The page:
But not the Chancellor of Germany Angela Merkel. He gave us a strong example of agreeing to accept millions of refugees. At first its relations with voters and even with many members of her own party have deteriorated to the point that some began to write her political epitaph. However, her outstanding courage was eventually rewarded. Now in the world it is considered one of the strongest leaders of our time.
In its special, relaxed manner, the President of Indonesia Joko “Jokowi” Widodo shows similar courage. Indonesia, like Europe, faced with the growing pressure of nationalist and populist forces that are trying to eliminate the five principles of tolerance (“Pancasila”) underlying the Indonesian state.
The arrest of a political ally Jokowi, the former Governor of Jakarta Basuki Cahaya Purnama, also known as Ahok, for insulting Islam led to the strengthening of this pressure. Nevertheless, Jokowi, Merkel continues to rebuff the extremists, and even outlawed extremist group “Hizb ut-Tahrir”.
In order for courage led to positive changes, of course, need muscle, that is, the influence and the authority to act, and this requires a good understanding of political realities. Such insight has played a very important role — for example, in a powerful shift in the Irish political system. This deeply conservative country has chosen Prime Minister Leo Varadkar, a gay man of Indian origin.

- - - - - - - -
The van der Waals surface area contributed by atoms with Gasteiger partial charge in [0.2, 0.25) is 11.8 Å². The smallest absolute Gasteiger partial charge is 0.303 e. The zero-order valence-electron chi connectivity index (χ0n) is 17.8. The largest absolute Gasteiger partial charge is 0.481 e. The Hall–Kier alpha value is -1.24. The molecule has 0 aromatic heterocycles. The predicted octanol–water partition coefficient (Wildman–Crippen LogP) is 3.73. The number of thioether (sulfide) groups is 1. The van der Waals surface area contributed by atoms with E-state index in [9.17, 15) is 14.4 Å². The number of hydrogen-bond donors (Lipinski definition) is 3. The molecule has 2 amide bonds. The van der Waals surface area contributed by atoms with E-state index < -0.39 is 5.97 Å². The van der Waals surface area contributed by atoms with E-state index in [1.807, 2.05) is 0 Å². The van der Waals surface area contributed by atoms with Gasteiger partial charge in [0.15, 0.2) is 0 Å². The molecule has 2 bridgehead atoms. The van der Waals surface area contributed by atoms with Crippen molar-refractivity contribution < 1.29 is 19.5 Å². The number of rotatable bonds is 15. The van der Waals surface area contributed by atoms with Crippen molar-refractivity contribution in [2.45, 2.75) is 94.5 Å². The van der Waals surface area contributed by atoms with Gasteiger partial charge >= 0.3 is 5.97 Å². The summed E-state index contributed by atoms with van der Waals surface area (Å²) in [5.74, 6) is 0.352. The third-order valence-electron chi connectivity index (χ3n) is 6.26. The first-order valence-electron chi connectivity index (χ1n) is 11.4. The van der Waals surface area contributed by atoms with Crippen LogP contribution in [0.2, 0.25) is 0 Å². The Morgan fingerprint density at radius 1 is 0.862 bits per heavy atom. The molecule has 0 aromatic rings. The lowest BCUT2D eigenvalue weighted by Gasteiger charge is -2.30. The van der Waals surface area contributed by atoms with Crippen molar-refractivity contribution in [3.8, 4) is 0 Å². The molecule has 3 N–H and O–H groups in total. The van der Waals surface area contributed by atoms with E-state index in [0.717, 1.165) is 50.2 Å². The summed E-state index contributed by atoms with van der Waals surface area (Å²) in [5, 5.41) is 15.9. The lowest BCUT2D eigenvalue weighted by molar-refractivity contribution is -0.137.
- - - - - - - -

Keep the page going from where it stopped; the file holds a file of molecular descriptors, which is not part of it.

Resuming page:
Pope Francis demonstrates how all these different qualities can coalesce, creating a strong leader. Insight, courage, morality and intelligence are the basis of his aspirations to change the position and perception of the Roman Catholic Church in the world.
For example, a tradition from the Pope to endorse homosexuality, but Pope Francis plucked up the courage to say the following: “If a person is gay, seeks God and his good will, then who am I to judge him?” In addition, Pope Francis broke with the traditional position of the Church, stating that women at risk of zika virus that has hit several countries in Latin America last year, could use artificial means of contraception.
In General, Pope Francis showed courage and wisdom in supporting a more decentralized structure of the Church and speaking for the inclusive Church that is “home for all”. Another shrewd act of the Pope was the replacement of the higher ranks of the Vatican gradual, not a sharp movement.
Francis is also a quality that Klaus would call the soul of the leader. Most leaders will sooner or later get used to the comfort that surrounds them because of their positions. As Pope Francis continues to lead a simple, unassuming way of life without those privileges, which are often associated with leadership — even in the religious sphere.
In a world that is changing faster than ever before, we need to look for leaders who can protect and defend the interests of the people they represent. This means that we should not just criticize the flaws of weak leaders, but also to emphasize the successes of the strong. Such leaders may be few, but they exist, and we should welcome them.